They don’t make them like this anymore.
Frank Capra’s acclaimed comedy/drama starring James Stewart as Jefferson Smith, a simple scout leader, but thoroughbred idealist, who finds himself in the seat of a U.S. Senator, only to discover the utter corruption and immorality of American politics.
Jefferson is something of a local celebrity around town, after putting out a forest fire almost bare handed, and is also the hero for many of the kids. The political minds decide he will be the perfect patsy to see through their diabolical plan to push a new dam through congress, in order to line their pockets with ill-gotten monies. At first, Jefferson seems to be a small fish in a big pond, quickly learning the traps and pitfalls of being a politician in Washington.
He is made fun of and teased, especially by the press, and regularly makes a fool of himself whilst representing his state, but things go from bad to worse when the foul play turns him into a suspected criminal, with the evildoers laying the accusations at him in order to fulfil their dastardly plan.
In order to clear his name, and restore his faith in American ideals, on which Jefferson has based his whole life, he must work with a jaded personal assistant (Jean Arthur) who reluctantly shows him the ropes.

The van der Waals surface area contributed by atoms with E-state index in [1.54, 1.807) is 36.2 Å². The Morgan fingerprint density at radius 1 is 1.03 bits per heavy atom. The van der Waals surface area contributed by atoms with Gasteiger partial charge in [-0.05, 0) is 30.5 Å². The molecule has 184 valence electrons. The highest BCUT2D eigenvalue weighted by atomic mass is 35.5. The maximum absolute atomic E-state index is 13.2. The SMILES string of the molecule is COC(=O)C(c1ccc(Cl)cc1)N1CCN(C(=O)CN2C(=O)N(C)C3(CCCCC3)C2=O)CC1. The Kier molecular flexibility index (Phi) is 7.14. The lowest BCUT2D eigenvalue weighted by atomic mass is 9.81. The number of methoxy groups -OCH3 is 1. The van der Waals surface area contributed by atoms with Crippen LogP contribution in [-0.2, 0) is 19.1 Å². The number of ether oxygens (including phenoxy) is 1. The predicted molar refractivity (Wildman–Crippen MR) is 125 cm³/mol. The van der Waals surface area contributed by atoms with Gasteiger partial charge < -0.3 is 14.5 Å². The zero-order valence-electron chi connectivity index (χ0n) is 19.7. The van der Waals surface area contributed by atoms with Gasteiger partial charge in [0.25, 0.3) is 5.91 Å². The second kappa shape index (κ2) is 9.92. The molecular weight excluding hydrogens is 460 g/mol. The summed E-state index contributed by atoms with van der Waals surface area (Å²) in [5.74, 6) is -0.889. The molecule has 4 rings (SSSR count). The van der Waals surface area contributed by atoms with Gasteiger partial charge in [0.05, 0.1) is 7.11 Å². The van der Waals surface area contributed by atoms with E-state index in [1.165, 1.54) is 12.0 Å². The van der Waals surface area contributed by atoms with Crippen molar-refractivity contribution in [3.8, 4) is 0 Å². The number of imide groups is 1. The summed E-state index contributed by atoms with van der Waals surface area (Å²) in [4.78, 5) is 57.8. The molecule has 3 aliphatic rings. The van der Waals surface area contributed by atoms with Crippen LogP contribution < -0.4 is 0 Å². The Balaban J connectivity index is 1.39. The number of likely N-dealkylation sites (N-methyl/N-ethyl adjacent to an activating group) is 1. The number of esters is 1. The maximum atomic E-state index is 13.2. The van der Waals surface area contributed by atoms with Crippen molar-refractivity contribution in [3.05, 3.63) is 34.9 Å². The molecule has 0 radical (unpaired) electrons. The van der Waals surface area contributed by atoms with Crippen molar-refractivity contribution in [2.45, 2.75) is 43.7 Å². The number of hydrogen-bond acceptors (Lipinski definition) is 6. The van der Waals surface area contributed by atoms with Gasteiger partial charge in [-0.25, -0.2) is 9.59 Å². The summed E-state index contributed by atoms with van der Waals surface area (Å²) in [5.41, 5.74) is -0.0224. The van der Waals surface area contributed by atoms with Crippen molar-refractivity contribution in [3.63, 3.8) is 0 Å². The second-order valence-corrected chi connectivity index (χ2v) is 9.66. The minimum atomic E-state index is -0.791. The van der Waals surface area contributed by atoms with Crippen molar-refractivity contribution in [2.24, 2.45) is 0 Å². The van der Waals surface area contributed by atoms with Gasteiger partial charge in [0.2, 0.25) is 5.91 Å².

A spectacular, classic movie, the story is still compelling after all these years. The topic of political corruption, as well as our own passiveness about the way our lands are governed, has never lost significance. Jefferson’s outward idealism, whilst overtly comedic, becomes a driving force for the film, blatantly attacking the audience for their own apathy whilst performing the role of good versus evil.
The film, expertly restored for our viewing pleasure, also proves to be a true achievement of its time, using methods which became massively important to cinema in the coming decades. Techniques like blending images over each other in order to signify a change of scene and location were cinematic milestones.
Wonderful to watch, in particular James Stewart’s closing performance, Mr Smith Goes To Washington has an importance beyond its visual limitations (in particular considering the current elections across the pond), and will continue to be a relevant piece of cinematic history for decades to come.